Some government grants are available for small businesses but they are designated for very specific programs.  For example:

  • The Small Business Innovative Research (SBIR) Program offers grants to help small businesses perform research and development that addresses the nation’s most critical scientific and engineering needs. These needs span the technology spectrum – from aviation and agriculture to medicine and manufacturing.
  • The SBA manages the 7(j) Management and Technical Assistance Services Program which provides a grant to existing small businesses that can provide management and technical assistance services to other small businesses.
  • The U.S.D.A. provides grants to help farmers develop housing for year-round and migrant or seasonal domestic farm laborers under the Farm Labor Housing

So you see, some federal programs offer grants to small businesses, but it’s not so individuals can “start” a business.  The grants are given to existing small businesses that will use the funds for a very specific purpose that greatly benefits the economy or society in some way.

State/City Government Grants
Most small business grants available for regular businesses (such as retail) will come from local state or city agencies that focus on small business and economic development. One example is the Indian Equity Fund (IEF) Small Business Grant managed by the Montana Office of Tourism and Business Development.  The New Mexico Regional Development Corporation (NMRDC) has two grant programs for small businesses.  One is a micro-grant for individually owned businesses and the other is only for small businesses owned by a tribe.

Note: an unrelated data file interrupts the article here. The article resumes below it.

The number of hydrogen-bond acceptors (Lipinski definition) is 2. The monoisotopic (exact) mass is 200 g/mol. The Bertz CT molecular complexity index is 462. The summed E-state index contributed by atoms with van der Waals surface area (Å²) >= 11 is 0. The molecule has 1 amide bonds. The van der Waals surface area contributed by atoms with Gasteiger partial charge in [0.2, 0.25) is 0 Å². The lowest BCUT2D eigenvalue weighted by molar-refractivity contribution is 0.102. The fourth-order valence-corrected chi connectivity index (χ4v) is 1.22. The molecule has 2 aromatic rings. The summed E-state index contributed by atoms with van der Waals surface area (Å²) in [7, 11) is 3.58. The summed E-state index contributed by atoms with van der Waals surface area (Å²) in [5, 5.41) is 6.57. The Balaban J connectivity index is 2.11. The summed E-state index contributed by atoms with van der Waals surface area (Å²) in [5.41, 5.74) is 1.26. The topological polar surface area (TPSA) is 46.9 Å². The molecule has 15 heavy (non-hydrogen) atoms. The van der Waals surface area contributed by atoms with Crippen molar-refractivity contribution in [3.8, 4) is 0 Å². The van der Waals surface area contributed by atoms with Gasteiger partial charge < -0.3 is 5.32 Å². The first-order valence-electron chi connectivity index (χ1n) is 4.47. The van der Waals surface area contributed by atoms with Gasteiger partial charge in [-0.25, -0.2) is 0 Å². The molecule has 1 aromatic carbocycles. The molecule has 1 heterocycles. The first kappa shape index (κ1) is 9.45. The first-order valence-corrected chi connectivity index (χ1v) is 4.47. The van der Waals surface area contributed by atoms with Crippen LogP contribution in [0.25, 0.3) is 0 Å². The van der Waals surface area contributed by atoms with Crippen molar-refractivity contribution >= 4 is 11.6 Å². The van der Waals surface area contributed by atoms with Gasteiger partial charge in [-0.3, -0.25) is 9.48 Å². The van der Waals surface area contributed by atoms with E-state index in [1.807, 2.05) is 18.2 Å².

Upon closer examination of these grant programs, you will notice the following characteristics which are common among most grant programs.

Grants are sometimes for specific types of businesses
The Indian Equity Fund for example is only open to businesses owned by a person who is a citizen of a Federal Recognized Tribe.  There are some cases where a grant might only be offered to businesses in certain industries such as agriculture or aerospace.

Grants are often for very specific activities/purchases
Some grants require you to spend the money on something specific such as a piece of equipment or to send an employee through a training program.  Even if the grant does not define a specific activity in the request for a proposal, you will have to clearly explain how the funds will be used when you submit your grant proposal.  If your proposal states the funds will be used to purchase a pizza oven, you will be required to use the funds for that purpose and nothing else.

  • The Indian Equity Fund grant can be used for things such as
    Purchase of land, building and equipment
  • Purchase of assets including furnishings, equipment and technology
  • Selected use of working capital for business operations
  • Grants are typically small

    Most small business grant programs are designed to help as many businesses as possible which means the monetary amount of funds any one business can apply for will be limited.  Look back at the two example grant programs. Notice under the Indian Equity Fund grant, the most a Native entrepreneur can apply for is $14,000 while under the NMRDC program the maximum amount is $2,500.

    Grants often require matching funds
    The Indian Equity Fund grant, for instance, requires you to match the monetary amount of grant funds you receive.  If you apply for a grant for $5,000 to purchase a bull-dozer, then you will have to have $5,000 of your own money to put toward that purchase (and yes you will probably have to prove that you have the $5,000 and that you actually used it to purchase the piece of equipment).

    Grants are primarily awarded to existing businesses